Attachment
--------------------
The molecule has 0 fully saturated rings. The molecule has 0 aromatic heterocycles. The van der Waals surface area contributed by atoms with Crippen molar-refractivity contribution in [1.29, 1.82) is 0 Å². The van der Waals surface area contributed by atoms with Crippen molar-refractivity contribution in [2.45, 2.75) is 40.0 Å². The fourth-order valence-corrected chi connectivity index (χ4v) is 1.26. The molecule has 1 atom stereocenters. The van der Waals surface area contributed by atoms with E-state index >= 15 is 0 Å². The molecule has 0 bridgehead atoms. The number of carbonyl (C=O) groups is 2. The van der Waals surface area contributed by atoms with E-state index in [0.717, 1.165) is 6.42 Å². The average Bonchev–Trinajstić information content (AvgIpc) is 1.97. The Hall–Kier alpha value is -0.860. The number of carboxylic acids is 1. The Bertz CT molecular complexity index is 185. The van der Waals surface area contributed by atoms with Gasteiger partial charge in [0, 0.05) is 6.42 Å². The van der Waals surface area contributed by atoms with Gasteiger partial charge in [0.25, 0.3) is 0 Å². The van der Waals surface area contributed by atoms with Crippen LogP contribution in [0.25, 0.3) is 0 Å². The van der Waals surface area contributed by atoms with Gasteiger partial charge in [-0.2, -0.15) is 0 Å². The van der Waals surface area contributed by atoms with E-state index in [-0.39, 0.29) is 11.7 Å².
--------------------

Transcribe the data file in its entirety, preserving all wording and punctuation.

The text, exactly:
The molecule has 0 fully saturated rings. The molecule has 0 aromatic heterocycles. The van der Waals surface area contributed by atoms with Crippen molar-refractivity contribution in [1.29, 1.82) is 0 Å². The van der Waals surface area contributed by atoms with Crippen molar-refractivity contribution in [2.45, 2.75) is 40.0 Å². The fourth-order valence-corrected chi connectivity index (χ4v) is 1.26. The molecule has 1 atom stereocenters. The van der Waals surface area contributed by atoms with E-state index >= 15 is 0 Å². The molecule has 0 bridgehead atoms. The number of carbonyl (C=O) groups is 2. The van der Waals surface area contributed by atoms with E-state index in [0.717, 1.165) is 6.42 Å². The average Bonchev–Trinajstić information content (AvgIpc) is 1.97. The Hall–Kier alpha value is -0.860. The number of carboxylic acids is 1. The Bertz CT molecular complexity index is 185. The van der Waals surface area contributed by atoms with Gasteiger partial charge in [0, 0.05) is 6.42 Å². The van der Waals surface area contributed by atoms with Gasteiger partial charge in [0.25, 0.3) is 0 Å². The van der Waals surface area contributed by atoms with Crippen LogP contribution in [0.25, 0.3) is 0 Å². The van der Waals surface area contributed by atoms with Gasteiger partial charge in [-0.2, -0.15) is 0 Å². The van der Waals surface area contributed by atoms with E-state index in [-0.39, 0.29) is 11.7 Å².